Simply CANNOT get blueberry wine to start fermenting

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Feb 3, 2008
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Hi everyone,
I've been making wine for about a year now and have had many successful batches. However, I started in to a five gallon batch of blueberry wine and simply cannot get it to start fermenting. I've started nearly 8 yeast starters, and every time they get frothy with yeast, crackle and pop, and make the whole kitchen smell like bread. As soon as I pour them into the must, fzzzt. Gone.
I've had to rack it and clean it to remove all of the dead yeast and have started again. Each time it goes completely dead as soon as I put it in the must. I've checked the acidity, the sugar levels with a hydrometer, etc, and it's all correct.
I started a yeast starter and planned on adding a small amount at a time so that it could grow. After the starter started up, (and had a 2 inch tall foamy head of yeast on it), I only added a few cups of the must and within hours it went dead again.

I have NO clue what to do. I currently have five gallons and $50 worth of fresh blueberries sitting in a bucket that I have been diligently working on for over two weeks. It's got me so frustrated I'm sick to my stomach (first because it doesn't make any sense, and secondly because that's a lot of money down the drain if I can't get it going).

Please, any and all ideas will be highly regarded and appreciated. Thanks.
Any more info you can give us ??

What is the SG and acidity of the must for example.

Did you add sulphite ???
Do you know if the berries were treated in any way before you bought them ???

A tip.
Make a yeast starter from apple juice.
Wait till it ferments vigorously.
Add some must and wait again till it ferments vigorously.
Then add half the volume in must and wait again.
Add then again half the volume in must and wait again untill fermenting vigorously. etc etc etc.

So each time you add a bit more must and so the yeast has time to get accustomed to the new environment.

I'm just a beginner but maybe you can try to aerate the must. What temp is your must? When it's been cooler I've used a heat lamp on the primary to get my fermentation going then take it away once it's going.

giving us the recipe will help..

blueberries and cranberries are difficult to ferment...

Did you make a true starter or rehydrate the yeast? To make a true starter you should rehydrate your yeast and add it to a small amount of the Must to create a mini fermentation. You let that get rolling and then add it to the main Must. You should assure the Must is properly balanced in regards to acid and pH. Yeast Energizer and Yeast nutrient are highly recommended with a Blueberry.

There is an acid in blueberries called Sorbic Acid that plays heck with fermentation. Yeast cells are a bit turned off by this acid. It is a very very slow fermenting wine. Many believe there is no fermentation but if you check the gravity regularly you may see a slow drop in gravity meaning there is indeed fermentation. I had one batch that took close to 6 months to ferment out.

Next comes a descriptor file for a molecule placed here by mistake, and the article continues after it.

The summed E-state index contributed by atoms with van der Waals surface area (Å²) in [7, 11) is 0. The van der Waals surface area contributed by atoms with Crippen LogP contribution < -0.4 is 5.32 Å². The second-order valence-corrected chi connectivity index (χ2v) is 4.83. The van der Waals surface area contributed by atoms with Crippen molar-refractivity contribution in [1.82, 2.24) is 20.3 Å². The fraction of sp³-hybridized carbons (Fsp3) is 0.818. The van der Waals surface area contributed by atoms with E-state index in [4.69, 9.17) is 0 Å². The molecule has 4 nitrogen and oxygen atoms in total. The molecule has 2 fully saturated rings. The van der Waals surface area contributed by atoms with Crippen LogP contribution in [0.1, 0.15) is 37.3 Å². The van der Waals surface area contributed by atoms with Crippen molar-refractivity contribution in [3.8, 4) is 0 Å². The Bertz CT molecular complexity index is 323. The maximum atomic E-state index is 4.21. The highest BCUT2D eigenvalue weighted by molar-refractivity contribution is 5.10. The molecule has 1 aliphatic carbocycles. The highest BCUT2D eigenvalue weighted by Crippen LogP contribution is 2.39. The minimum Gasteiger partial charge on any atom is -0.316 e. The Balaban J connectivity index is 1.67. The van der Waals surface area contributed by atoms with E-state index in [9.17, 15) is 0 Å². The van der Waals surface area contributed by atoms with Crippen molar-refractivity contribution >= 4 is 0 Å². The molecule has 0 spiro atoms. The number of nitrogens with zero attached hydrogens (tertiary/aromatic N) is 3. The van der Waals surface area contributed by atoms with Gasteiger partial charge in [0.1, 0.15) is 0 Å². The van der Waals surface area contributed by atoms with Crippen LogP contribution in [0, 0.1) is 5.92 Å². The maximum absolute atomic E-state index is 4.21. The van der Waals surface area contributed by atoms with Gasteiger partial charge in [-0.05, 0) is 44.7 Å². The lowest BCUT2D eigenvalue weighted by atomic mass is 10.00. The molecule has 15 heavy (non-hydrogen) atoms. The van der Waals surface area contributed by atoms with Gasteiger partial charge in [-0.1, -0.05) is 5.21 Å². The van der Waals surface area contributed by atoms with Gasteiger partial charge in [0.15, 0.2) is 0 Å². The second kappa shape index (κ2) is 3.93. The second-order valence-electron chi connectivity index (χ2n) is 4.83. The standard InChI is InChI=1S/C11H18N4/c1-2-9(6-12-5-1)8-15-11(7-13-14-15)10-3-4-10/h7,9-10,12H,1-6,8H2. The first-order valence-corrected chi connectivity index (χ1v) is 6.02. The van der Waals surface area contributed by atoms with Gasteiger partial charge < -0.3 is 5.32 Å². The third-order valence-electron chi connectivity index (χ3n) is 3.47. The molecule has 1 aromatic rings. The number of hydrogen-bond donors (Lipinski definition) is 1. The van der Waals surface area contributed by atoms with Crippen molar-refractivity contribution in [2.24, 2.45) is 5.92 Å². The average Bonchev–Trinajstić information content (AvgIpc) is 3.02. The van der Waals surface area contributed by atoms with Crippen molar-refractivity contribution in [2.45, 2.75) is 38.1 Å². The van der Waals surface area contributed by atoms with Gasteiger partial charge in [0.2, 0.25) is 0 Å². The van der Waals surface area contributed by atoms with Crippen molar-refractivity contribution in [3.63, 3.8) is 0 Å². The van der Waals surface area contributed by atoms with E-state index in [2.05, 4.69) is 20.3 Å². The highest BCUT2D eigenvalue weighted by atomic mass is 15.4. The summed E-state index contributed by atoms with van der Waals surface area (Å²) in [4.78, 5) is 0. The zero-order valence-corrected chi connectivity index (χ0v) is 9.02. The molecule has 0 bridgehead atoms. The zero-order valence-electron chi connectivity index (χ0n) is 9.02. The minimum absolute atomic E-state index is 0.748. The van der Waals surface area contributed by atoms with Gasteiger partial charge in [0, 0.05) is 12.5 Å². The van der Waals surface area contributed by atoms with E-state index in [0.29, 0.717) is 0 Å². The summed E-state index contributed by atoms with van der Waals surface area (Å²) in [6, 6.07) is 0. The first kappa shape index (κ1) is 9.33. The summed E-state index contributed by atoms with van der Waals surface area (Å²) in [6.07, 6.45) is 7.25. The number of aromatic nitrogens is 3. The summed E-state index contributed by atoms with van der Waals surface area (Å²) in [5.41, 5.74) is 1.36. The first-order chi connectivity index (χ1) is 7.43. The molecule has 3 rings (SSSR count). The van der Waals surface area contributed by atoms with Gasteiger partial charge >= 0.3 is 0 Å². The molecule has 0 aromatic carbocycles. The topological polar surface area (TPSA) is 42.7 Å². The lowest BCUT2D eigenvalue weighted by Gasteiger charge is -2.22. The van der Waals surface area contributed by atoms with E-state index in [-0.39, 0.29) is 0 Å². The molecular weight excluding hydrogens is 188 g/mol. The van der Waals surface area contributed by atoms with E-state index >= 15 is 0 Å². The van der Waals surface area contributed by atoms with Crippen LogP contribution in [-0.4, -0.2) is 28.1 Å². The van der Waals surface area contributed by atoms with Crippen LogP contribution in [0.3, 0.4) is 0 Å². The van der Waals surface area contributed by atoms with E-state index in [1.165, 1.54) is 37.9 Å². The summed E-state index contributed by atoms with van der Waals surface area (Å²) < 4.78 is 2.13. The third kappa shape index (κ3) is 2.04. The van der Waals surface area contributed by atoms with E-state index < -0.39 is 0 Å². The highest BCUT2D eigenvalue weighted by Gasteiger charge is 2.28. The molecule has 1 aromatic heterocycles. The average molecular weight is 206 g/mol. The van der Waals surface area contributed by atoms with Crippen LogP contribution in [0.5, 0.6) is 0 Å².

I made a basically all blueberry port recently.. and added 2 kilos of dried helped the fermentation immensely.

fermentation challenges

I have a natal plum (the taste is tart - very similar in taste to cranberries) 3 gallon batch going now and have had a tough time with it also. It didn't help that I ran out of yeast nutrient, so had to add a multivitamin. However, the key for me was the addition of more bananas (I already had a few in the mix,but ended up with at least 8 more). And used the bananas for the starter also.

It still was much slower going (at least visually) than any past batches, but have finally moved on to secondary....

Try bananas!
We need more info about anything you added to the blueberries, it really sounds like a sulphite problem.
Hey everyone,
I'm sorry I didn't write anything back. The site is on instant email notification and I never got anything telling me I had replies (not in the spam folder either, may have to look into it), so I didn't know I had all your help.

Either way, I finally got it going. It took a lot of work, about five or more starters, and slow diligent patience. Made a strong starter and added about a half a cup of juice at a time, let it start up, and repeat, until it was finally all going. 1/2 a cup at a time with 5 gallons took a while. :d

I'm still not sure what the issue was. Sugar was 1.090 when I started, acid was at a good level, and it had been stirred vigorously every day for about a week so I'm sure all of the campden powder I put in was out.

All in all, it took about 3 weeks to get it going. Very frustrating. I'm just hoping it's still alright. I guess we'll see when I taste it next.

Thank you for all of your replies in the mean time, I wish I had gotten them.
What kind of yeast did have you tried on this? Are you sure you didnt dble the # of campden tablets by accident. sometimes during the process of getting everything ready you can get distracted and either omit or dble something. I know Ive done it before with sobate which wasnt a pleasant thing when bottles started blowing corks in my wine room. Luckily the shrink wraps held quite a few corks back, about 15 bottles with corks trying to bulg past the shrink wrap but 3 had taken the shrink capsules right off and sprayed my room and a bunch of bottles also. This stuff was very sticky!!!!!!!!!!

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